This weekend about 25 of us volunteers gathered our sleeping bags, stuffed snacks, water, and beverages into our backpacks, and had an all-night rendez-vous at the top of the plateau in Belёsh, where sheep herders regularly take their “dela” to graze. From the top of the “koder” it is possible to see endless green layers of farms, lakes, tiny villages, and even Elbasan in the distance, which is “shumё i bukur”! [ie: very beautiful] Some people brought speakers and ipods, one gal actually lugged her acoustic guitar up the steep slope, and together we sat around the bonfire drinking and laughing until the wee hours of the morning. No surprises here! It was a lot of fun—and luckily the weather was warm and without wind or rain. Around 2 a.m. everyone slowly crashed on top of a giant plastic tarp purchased in Elbasan; the sun was kind enough to rouse us groggily from our shut-eye at 6:15, and we spent a long morning getting refreshed, recovering lost articles that somehow were strewn down
the mountainside, and chatting once again around the (morning) campfire.
Eventually we gathered our belongings and cleared the area of signs of a party, then walked back down to the town and had brunch in a restaurant overlooking the central lake. From here many people were exhausted and caught furgons to go back home, while Chris and I joined a small handful of people to participate in the first meeting our PCV History Club. We went to the house of another married couple and watched part of a DVD relaying the history of Yugoslavia’s break-up, followed by a short (due to our own exhaustion) discussion. Next week we’ll be taking a historical tour of Elbasan, and I imagine there will be plenty of opportunities in the next two years to visit sites and really get to know Albanian and/or Balkan history. I really appreciate the PC’s encouraging of these various clubs with which we can really enjoy our time here and develop our experience here in multiple ways.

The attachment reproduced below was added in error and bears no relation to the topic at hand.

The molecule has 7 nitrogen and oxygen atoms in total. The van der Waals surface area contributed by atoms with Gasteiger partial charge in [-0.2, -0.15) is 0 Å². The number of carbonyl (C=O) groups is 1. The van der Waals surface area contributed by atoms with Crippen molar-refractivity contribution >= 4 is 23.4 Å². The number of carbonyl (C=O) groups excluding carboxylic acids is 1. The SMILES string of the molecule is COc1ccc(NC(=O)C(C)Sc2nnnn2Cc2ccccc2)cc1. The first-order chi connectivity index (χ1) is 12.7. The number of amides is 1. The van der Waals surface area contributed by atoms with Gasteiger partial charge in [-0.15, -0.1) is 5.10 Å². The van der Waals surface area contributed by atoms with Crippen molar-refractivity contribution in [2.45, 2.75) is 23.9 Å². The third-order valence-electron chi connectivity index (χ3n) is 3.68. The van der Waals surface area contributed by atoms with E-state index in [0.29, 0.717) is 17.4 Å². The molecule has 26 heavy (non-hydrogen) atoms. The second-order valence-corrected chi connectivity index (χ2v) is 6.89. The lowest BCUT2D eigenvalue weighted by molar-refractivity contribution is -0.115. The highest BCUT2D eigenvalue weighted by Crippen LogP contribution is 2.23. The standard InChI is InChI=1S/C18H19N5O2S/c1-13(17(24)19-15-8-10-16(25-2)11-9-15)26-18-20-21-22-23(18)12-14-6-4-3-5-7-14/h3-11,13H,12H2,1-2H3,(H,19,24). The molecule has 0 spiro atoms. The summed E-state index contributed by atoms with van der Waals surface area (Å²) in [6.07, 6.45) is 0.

Once back home, Chris and I were pretty useless for the day. We lounged upstairs for most of the afternoon, where it was sunny and warm, and we could read books and catnap to make up for lost hours the night before. Sunday is our only day off here, so we usually plan trips to other villages or random PCT get-togethers, but sometimes it’s good to just relax and turn off the socializing and language practice!